Zack Snyder Says His ‘Justice League’ Is A Movie, Not A Series Anymore

Zack Snyder’s Justice League is right around the corner. The infamous “Snydercut” of the filmmaker’s superhero movie, which he never got to complete due to a family tragedy, is expected to arrive in March and fans are eagerly to see what he can do with the $70M budget and four-or-five hour runtime, believed to be in a series format. But, hold on, because Snyder now says that’s no longer the case and he intends for it to be a movie.

Answering fan questions on his social media platform of choice, Vero, Snyder revealed that Justice League isn’t a series anymore, but a “one shot”, meaning a film.

Okay, until Warner Bros. makes this official, take it with a grain of salt. Obviously, Snyder would know the plan for his own movie, but he could be talking about what his intentions for it are, not necessarily how it’ll be presented on HBO Max. That isn’t up to him.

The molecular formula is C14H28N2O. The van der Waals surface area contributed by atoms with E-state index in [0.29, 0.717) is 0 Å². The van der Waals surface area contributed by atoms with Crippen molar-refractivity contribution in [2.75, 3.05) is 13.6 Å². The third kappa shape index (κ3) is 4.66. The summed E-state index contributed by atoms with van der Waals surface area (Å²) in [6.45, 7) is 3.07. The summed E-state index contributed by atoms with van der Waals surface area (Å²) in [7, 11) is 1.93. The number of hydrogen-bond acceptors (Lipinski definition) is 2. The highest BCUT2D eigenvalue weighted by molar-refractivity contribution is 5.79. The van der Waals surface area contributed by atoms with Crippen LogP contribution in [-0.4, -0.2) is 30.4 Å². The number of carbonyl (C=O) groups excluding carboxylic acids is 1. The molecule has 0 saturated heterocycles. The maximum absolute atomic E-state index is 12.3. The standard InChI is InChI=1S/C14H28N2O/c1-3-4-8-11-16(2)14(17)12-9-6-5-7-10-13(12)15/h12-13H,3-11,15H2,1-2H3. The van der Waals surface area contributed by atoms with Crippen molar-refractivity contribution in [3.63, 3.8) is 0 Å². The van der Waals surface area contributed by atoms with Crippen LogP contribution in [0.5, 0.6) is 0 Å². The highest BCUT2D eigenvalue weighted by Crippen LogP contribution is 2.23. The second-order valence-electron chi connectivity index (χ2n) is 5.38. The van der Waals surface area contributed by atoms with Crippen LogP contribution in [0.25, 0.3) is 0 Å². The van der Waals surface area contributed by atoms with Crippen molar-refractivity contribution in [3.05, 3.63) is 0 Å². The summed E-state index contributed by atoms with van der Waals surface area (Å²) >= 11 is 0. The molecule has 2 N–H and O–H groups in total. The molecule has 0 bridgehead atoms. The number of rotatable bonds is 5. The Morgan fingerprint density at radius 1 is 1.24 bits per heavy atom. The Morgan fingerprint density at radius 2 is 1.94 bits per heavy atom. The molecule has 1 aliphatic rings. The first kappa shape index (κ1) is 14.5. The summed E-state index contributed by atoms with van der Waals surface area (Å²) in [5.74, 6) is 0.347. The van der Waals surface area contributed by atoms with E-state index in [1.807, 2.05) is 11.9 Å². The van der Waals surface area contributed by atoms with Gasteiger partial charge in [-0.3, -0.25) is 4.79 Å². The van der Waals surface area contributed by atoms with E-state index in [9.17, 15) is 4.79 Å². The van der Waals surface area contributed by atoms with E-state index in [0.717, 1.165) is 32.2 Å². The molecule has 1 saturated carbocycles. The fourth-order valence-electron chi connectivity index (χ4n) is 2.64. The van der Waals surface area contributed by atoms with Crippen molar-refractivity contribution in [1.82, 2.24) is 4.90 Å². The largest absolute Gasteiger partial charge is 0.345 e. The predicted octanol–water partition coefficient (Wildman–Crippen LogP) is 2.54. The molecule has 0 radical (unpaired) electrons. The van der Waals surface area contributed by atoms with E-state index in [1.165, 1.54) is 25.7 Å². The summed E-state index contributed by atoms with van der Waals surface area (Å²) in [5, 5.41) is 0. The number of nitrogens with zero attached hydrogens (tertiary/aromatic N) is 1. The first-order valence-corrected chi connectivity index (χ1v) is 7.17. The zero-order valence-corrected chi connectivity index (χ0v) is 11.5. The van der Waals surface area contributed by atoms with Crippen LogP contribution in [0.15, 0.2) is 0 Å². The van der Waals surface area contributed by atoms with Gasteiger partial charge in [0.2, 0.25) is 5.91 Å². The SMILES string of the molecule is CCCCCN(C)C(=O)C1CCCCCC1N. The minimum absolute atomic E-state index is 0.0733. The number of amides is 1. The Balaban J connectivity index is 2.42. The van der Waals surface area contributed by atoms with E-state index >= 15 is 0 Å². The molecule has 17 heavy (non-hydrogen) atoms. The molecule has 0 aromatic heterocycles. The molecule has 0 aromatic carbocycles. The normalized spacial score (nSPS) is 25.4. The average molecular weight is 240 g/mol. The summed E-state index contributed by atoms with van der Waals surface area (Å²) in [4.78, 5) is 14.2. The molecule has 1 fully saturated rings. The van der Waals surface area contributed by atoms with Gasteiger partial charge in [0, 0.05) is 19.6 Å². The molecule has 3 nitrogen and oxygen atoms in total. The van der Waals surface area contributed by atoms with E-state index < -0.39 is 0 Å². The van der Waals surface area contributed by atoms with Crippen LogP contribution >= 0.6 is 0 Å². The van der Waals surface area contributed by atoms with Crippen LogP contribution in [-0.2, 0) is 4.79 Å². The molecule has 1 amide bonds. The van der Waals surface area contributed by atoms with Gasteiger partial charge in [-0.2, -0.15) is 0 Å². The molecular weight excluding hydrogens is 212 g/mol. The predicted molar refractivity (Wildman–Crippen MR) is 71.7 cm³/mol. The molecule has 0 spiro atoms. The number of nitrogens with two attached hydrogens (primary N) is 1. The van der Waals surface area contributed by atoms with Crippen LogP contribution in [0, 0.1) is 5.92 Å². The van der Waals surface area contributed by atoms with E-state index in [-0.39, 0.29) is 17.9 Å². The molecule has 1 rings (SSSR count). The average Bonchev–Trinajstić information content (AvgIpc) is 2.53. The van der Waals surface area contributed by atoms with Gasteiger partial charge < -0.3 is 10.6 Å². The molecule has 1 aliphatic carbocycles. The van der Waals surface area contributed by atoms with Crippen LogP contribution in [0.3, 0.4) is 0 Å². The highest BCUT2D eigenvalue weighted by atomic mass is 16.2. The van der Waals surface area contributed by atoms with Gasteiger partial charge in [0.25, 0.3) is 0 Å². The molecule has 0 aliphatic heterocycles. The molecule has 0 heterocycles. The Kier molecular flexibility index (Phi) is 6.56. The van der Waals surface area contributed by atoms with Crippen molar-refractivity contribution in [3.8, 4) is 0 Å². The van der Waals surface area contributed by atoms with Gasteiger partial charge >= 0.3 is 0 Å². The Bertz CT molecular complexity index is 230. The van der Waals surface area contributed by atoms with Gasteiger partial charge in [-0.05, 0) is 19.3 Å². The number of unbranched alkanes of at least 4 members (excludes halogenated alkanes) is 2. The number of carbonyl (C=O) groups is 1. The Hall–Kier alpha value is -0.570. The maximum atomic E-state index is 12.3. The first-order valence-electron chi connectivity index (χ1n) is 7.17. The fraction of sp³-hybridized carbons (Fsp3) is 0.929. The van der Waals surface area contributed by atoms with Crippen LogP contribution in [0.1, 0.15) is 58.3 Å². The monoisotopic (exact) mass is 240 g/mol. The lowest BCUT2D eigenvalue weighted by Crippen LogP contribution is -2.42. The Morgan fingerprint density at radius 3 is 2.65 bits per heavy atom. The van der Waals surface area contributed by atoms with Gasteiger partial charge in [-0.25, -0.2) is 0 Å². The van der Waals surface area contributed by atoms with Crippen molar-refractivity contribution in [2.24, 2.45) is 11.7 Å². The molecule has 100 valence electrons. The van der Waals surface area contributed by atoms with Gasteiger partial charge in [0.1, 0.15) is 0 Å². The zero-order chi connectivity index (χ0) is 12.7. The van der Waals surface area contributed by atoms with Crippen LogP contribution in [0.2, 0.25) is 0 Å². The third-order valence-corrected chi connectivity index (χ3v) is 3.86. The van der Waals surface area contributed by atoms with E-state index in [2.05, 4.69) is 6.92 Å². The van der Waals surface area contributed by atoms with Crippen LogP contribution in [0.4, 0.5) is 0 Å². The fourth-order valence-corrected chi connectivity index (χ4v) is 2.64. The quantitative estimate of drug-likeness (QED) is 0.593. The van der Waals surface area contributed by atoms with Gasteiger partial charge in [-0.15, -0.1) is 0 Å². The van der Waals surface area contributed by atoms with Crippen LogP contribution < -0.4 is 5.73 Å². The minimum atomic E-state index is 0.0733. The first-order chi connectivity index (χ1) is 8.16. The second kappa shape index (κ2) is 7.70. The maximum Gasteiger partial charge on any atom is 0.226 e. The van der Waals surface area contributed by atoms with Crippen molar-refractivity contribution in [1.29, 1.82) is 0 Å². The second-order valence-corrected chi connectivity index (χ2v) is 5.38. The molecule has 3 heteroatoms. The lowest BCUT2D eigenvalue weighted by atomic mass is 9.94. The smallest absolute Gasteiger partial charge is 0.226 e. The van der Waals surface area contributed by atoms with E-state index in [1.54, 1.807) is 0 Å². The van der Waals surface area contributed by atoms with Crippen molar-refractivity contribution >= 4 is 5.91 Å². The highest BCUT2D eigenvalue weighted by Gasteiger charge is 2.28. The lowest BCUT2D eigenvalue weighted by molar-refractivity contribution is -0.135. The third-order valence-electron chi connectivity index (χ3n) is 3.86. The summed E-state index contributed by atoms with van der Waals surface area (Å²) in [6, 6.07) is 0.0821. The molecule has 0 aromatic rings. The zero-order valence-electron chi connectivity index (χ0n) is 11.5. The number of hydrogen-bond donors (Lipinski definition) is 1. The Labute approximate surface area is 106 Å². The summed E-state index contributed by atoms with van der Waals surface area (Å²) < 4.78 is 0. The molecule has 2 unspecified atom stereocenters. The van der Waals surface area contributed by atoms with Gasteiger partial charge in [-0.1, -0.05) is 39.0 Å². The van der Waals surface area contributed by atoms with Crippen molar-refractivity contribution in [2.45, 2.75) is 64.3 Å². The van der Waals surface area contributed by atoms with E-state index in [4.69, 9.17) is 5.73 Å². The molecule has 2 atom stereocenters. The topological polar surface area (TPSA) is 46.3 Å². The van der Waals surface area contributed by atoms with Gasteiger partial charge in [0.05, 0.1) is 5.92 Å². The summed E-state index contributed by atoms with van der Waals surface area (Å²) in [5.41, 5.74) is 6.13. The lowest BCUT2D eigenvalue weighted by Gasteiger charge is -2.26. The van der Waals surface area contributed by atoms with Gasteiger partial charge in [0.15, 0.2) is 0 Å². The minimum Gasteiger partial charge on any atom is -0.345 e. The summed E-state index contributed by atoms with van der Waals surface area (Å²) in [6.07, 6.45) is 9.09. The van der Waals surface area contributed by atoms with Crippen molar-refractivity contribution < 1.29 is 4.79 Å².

Then again, with a lot of buzz swirling about an R-rated cut of the film that plays theatrically, perhaps something has indeed changed.

Snyder confirmed that an official poster for Justice League is coming “soon”, and that should be when we get something concrete on a release strategy. I also have to think they’ll change the title. They’re not going to call it Zack Snyder’s Justice League, are they?


Travis Hopson has been reviewing movies before he even knew there was such a thing. Having grown up on a combination of bad '80s movies, pro wrestling, comic books, and hip-hop, Travis is uniquely positioned to geek out on just about everything under the sun. A vampire who walks during the day and refuses to sleep, Travis is the co-creator and lead writer for Punch Drunk Critics. He is also a contributor to Good Morning Washington, WBAL Morning News, and WETA Around Town. In the five minutes a day he's not working, Travis is also a voice actor, podcaster, and Twitch gamer. Travis is a voting member of the Critics Choice Association (CCA), Washington DC Area Film Critics Association (WAFCA), and Late Night programmer for the Lakefront Film Festival.